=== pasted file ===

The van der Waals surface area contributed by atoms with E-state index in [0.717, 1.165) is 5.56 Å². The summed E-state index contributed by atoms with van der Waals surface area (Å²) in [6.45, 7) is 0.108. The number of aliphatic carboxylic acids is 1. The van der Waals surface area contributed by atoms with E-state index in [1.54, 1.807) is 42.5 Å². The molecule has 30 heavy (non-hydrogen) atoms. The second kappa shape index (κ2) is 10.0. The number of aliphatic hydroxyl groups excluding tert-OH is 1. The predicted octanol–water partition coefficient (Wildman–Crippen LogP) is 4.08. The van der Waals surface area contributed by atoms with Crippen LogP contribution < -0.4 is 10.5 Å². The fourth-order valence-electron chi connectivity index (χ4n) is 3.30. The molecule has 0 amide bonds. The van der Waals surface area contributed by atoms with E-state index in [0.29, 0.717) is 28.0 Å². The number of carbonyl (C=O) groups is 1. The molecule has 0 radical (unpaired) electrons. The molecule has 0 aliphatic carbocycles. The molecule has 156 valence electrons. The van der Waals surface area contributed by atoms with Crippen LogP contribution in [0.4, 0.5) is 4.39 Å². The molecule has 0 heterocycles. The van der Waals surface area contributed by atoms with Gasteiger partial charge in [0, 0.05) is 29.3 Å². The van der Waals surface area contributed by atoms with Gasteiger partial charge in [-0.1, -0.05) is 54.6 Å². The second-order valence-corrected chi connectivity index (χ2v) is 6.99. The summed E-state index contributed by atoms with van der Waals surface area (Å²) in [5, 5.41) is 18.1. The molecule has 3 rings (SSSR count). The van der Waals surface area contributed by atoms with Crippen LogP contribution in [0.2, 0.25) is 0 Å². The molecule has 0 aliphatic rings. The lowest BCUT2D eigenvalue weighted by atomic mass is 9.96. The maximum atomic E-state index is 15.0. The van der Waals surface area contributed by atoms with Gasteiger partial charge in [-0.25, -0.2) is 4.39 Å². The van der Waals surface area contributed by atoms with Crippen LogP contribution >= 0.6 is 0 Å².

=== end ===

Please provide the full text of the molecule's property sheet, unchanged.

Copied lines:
The van der Waals surface area contributed by atoms with E-state index in [0.717, 1.165) is 5.56 Å². The summed E-state index contributed by atoms with van der Waals surface area (Å²) in [6.45, 7) is 0.108. The number of aliphatic carboxylic acids is 1. The van der Waals surface area contributed by atoms with E-state index in [1.54, 1.807) is 42.5 Å². The molecule has 30 heavy (non-hydrogen) atoms. The second kappa shape index (κ2) is 10.0. The number of aliphatic hydroxyl groups excluding tert-OH is 1. The predicted octanol–water partition coefficient (Wildman–Crippen LogP) is 4.08. The van der Waals surface area contributed by atoms with Crippen LogP contribution < -0.4 is 10.5 Å². The fourth-order valence-electron chi connectivity index (χ4n) is 3.30. The molecule has 0 amide bonds. The van der Waals surface area contributed by atoms with E-state index in [0.29, 0.717) is 28.0 Å². The number of carbonyl (C=O) groups is 1. The molecule has 0 radical (unpaired) electrons. The molecule has 0 aliphatic carbocycles. The molecule has 156 valence electrons. The van der Waals surface area contributed by atoms with Crippen LogP contribution in [0.4, 0.5) is 4.39 Å². The molecule has 0 heterocycles. The van der Waals surface area contributed by atoms with Gasteiger partial charge in [0, 0.05) is 29.3 Å². The van der Waals surface area contributed by atoms with Gasteiger partial charge in [-0.1, -0.05) is 54.6 Å². The second-order valence-corrected chi connectivity index (χ2v) is 6.99. The summed E-state index contributed by atoms with van der Waals surface area (Å²) in [5, 5.41) is 18.1. The molecule has 3 rings (SSSR count). The van der Waals surface area contributed by atoms with Crippen LogP contribution in [0.2, 0.25) is 0 Å². The molecule has 0 aliphatic rings. The lowest BCUT2D eigenvalue weighted by atomic mass is 9.96. The maximum atomic E-state index is 15.0. The van der Waals surface area contributed by atoms with Gasteiger partial charge in [-0.25, -0.2) is 4.39 Å². The van der Waals surface area contributed by atoms with Crippen LogP contribution >= 0.6 is 0 Å².